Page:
For G1, two ejaculates were collected from each stallion over a 1-week interval using an artificial vagina. One week after the last semen collection using the artificial vagina, the same stallions underwent a bilateral orchiectomy. In G2, the harvesting of the sperm from the epididymal cauda was performed immediately after the surgery, alternating between right and left epididymides. In G3, the contralateral testis and epididymis was stored in a passive refrigeration container (Botutainer®) at 5°C for 24 hours, before the harvest of the epididymal sperm. Recovery of the cauda epididymal sperm was performed using the flushing technique, as reported by Garde et al. (1994) and Bruemmer et al. (2002). In all groups, the refrigeration extender (Botu-Sêmen®) was added to the standard concentration of 50 million (50 x 106) viable sperm per milliliter. After the dilution, the samples were stored in a passive cooling system (Botutainer®), which has a refrigeration rate of 0.03ºC per minute from room temperature to its stabilization at 5ºC. The samples were stored for up to 48 hours.               

Ejaculated sperm collected by an artificial vagina and sperm recovered from the epididymal cauda were evaluated by the computadorized method – CASA (HTM-IVOS 12), immediately after the addition of the refrigeration extender, and after 24 and 48 hours of storage at 5°C. The CASA setup is described in Table 1. The following parameters were evaluated: total motility (TM, %), progressive motility (PM, %), angular progressive velocity (VAP, μm/s), progressive velocity (VSL, μm/s) and percentage of rapid sperm (RAP, %). An aliquot of each sample was evaluated for plasma membrane integrity (PMI; %) using epifluorescence microscopy (Harrison and Vickers, 1990).



Data were analyzed by ANOVA and the Tukey test was used to compare the treatments. The significance level was set at 0.05.



As shown in Table 2, no differences in the sperm kinetic parameters in the fresh samples were observed. However, the membrane integrity (PMI) in G1 samples was significantly lower (P<0.05) when compared to sperm recovered from the cauda epididymis immediately after orchiectomy (G2).

In evaluating the sperm stored for 24 hours at 5°C (Table 3), there were no differences in the VAP and VSL traits between the tested groups. However, the TM, RAP and PMI traits were significantly lower (P<0.05) for G1 samples when compared to G2 and G3 samples. In addition, the PM was higher in the G2 when compared to the G1 samples.

For the groups evaluated after 48 hours of cooling at 5°C (Table 4), TM, PM, RAP and PMI were significantly lower (P<0.05) for G1 when compared to G2 and G3 samples. Moreover, the VAP and VSL traits were higher in the G3 samples when compared to G1 samples.



No differences were noted in TM, PM and RAP between G1 and G2 samples. These results agree with those reported by Monteiro et al. (2011a), where a similarity in the kinetic parameters between the ejaculated and epididymal sperm was observed before freezing.

However, after 24 and 48 hours of storage, the epididymal sperm demonstrated higher motility parameters when compared to the ejaculated sperm. Data previously reported by Aurich et al. (1996) demonstrated that, in stallions with a decreased resistance to freezing, deleterious effects on sperm viability were noted when more than 20% of the seminal plasma was present. Sperm viability in the present study may have been better because sperm recovered from the epididymal cauda does not have any contact with seminal plasma. These findings are similar to those reported by Monteiro et al. (2011b), who observed increased viability in the epididymal sperm of subfertile stallions, both before freezing and after thawing, when compared to ejaculated sperm.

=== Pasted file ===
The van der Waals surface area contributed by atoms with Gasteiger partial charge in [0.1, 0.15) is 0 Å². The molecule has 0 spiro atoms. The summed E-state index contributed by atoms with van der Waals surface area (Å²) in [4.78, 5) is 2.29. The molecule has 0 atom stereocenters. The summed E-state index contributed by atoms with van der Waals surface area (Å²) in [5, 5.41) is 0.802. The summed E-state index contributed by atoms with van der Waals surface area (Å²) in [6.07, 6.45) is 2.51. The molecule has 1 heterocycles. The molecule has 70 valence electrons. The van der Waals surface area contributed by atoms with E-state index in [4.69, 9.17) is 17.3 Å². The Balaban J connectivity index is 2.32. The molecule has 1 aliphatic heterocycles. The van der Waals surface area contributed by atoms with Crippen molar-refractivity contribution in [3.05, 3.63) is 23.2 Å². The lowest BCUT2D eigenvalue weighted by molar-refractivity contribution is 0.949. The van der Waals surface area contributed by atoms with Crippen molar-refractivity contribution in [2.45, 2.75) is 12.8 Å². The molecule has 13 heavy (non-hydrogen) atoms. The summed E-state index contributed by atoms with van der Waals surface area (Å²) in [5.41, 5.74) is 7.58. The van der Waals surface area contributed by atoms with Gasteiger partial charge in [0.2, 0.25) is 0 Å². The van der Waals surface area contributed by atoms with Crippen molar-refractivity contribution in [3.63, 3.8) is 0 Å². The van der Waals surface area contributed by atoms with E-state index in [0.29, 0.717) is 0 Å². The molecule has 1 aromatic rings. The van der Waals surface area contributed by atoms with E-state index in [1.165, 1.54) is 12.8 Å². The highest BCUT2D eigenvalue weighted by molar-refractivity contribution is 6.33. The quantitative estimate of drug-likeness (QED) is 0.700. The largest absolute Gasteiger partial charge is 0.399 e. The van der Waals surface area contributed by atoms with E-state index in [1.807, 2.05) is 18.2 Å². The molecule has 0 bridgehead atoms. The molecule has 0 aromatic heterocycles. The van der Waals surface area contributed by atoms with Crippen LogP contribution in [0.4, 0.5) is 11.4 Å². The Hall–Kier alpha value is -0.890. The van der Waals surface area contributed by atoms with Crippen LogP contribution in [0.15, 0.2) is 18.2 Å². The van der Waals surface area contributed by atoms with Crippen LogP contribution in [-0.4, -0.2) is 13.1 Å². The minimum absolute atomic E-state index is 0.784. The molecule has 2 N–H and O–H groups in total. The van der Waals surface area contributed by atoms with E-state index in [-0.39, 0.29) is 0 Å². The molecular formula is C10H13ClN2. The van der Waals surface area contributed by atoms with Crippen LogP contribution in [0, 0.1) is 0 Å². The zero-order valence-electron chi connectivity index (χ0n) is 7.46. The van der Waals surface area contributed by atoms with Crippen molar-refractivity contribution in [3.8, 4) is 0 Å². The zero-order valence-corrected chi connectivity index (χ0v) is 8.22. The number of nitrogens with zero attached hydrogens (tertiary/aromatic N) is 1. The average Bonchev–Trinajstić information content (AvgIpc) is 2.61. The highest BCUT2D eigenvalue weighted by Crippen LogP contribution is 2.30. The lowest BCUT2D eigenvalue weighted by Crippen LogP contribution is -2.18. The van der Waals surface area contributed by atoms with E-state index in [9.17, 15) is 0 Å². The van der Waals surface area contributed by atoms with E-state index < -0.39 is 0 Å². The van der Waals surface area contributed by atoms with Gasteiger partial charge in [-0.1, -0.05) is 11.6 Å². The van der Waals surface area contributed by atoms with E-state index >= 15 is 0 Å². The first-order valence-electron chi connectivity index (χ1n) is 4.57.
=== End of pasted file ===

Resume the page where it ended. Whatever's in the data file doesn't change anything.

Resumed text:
The increased success reported when using epididymal sperm suggests that seminal plasma leads to a decrease in sperm motility parameters during storage at low temperatures. This hypothesis is supported by studies that demonstrated that certain proteins of the seminal plasma can promote biochemical changes, causing damage to the plasma membrane, leading to decreases in sperm freezability and fertility (Moore and Hibbit, 1976; Moustafa and Mezaros, 1981).

The seminal plasma of stallions has a high concentration of sodium when compared to the other species (Mann, 1981). This peculiarity can affect the sperm quality because high levels of Na++ and K+ can induce spontaneous lipid peroxidation in the sperm's membrane (Alvarez and Storey, 1982). Therefore, it is possible that the electrolytes in the seminal plasma may have contributed to the decrease in motility parameters and membrane integrity of the ejaculated sperm in this study. This hypothesis is supported by Kareskoski et al. (2005) who demonstrated that the pre-sperm fluid of stallions has a high concentration of Cl- and Na++, and these substances are reported to be detrimental to sperm survival during the cooling and storage process (Nishikawa, 1959; Padilla and Foote, 1991; Kareskoski et al., 2006). Additionally, Monteiro et al. (2011) observed higher amount of bent tails and consequently lower total and progressive motility of ejaculated sperm when compared to epididymal sperm.  

In the present study, G1 samples demonstrated lower rates of membrane integrity in relation to epididymal sperm from G2 and G3. These findings agree with those reported by Barrier-Battut et al. (2010) who demonstrated that the removal of seminal plasma, before cooling to 4°C for 48 hours, increased the stability of the plasma membrane. These results were obtained by evaluating the number of reactive sperm after a hyposmotic test.



Sperm recovered from the epididymal cauda of stallions are more resistant to the process of cooling, and the kinetic parameters and PMI increases as compared to ejaculated sperm. Furthermore, this study demonstrates that even after the death of a stallion, it is possible to preserve genetic material through the process of cooling.



The authors acknowledge FAPESP for their financial support.



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Recebido em 25 de novembro de 2011
Aceito em 4 de dezembro de 2012